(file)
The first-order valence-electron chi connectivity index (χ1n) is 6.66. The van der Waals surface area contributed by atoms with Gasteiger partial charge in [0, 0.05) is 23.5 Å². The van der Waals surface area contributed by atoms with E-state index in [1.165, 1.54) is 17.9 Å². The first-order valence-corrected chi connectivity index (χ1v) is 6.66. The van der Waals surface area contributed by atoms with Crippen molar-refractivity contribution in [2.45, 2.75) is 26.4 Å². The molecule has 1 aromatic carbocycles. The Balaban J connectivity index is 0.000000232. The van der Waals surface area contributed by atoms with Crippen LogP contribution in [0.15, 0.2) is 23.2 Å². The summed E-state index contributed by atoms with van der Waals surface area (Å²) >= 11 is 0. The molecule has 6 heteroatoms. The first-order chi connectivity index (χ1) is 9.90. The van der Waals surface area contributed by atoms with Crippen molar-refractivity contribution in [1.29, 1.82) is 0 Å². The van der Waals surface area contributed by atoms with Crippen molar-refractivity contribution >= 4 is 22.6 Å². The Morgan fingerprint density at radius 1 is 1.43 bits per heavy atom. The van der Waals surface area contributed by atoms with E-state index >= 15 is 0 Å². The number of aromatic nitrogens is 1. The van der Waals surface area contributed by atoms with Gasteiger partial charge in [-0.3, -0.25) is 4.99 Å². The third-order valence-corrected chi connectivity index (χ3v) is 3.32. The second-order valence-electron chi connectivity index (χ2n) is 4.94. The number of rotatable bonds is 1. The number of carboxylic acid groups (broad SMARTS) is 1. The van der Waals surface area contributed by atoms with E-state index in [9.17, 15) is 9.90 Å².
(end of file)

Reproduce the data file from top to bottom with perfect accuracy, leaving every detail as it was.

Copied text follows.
The first-order valence-electron chi connectivity index (χ1n) is 6.66. The van der Waals surface area contributed by atoms with Gasteiger partial charge in [0, 0.05) is 23.5 Å². The van der Waals surface area contributed by atoms with E-state index in [1.165, 1.54) is 17.9 Å². The first-order valence-corrected chi connectivity index (χ1v) is 6.66. The van der Waals surface area contributed by atoms with Crippen molar-refractivity contribution in [2.45, 2.75) is 26.4 Å². The molecule has 1 aromatic carbocycles. The Balaban J connectivity index is 0.000000232. The van der Waals surface area contributed by atoms with Crippen LogP contribution in [0.15, 0.2) is 23.2 Å². The summed E-state index contributed by atoms with van der Waals surface area (Å²) >= 11 is 0. The molecule has 6 heteroatoms. The first-order chi connectivity index (χ1) is 9.90. The van der Waals surface area contributed by atoms with Crippen molar-refractivity contribution in [1.29, 1.82) is 0 Å². The van der Waals surface area contributed by atoms with Crippen molar-refractivity contribution >= 4 is 22.6 Å². The Morgan fingerprint density at radius 1 is 1.43 bits per heavy atom. The van der Waals surface area contributed by atoms with E-state index >= 15 is 0 Å². The number of aromatic nitrogens is 1. The van der Waals surface area contributed by atoms with Gasteiger partial charge in [-0.3, -0.25) is 4.99 Å². The third-order valence-corrected chi connectivity index (χ3v) is 3.32. The second-order valence-electron chi connectivity index (χ2n) is 4.94. The number of rotatable bonds is 1. The number of carboxylic acid groups (broad SMARTS) is 1. The van der Waals surface area contributed by atoms with E-state index in [9.17, 15) is 9.90 Å².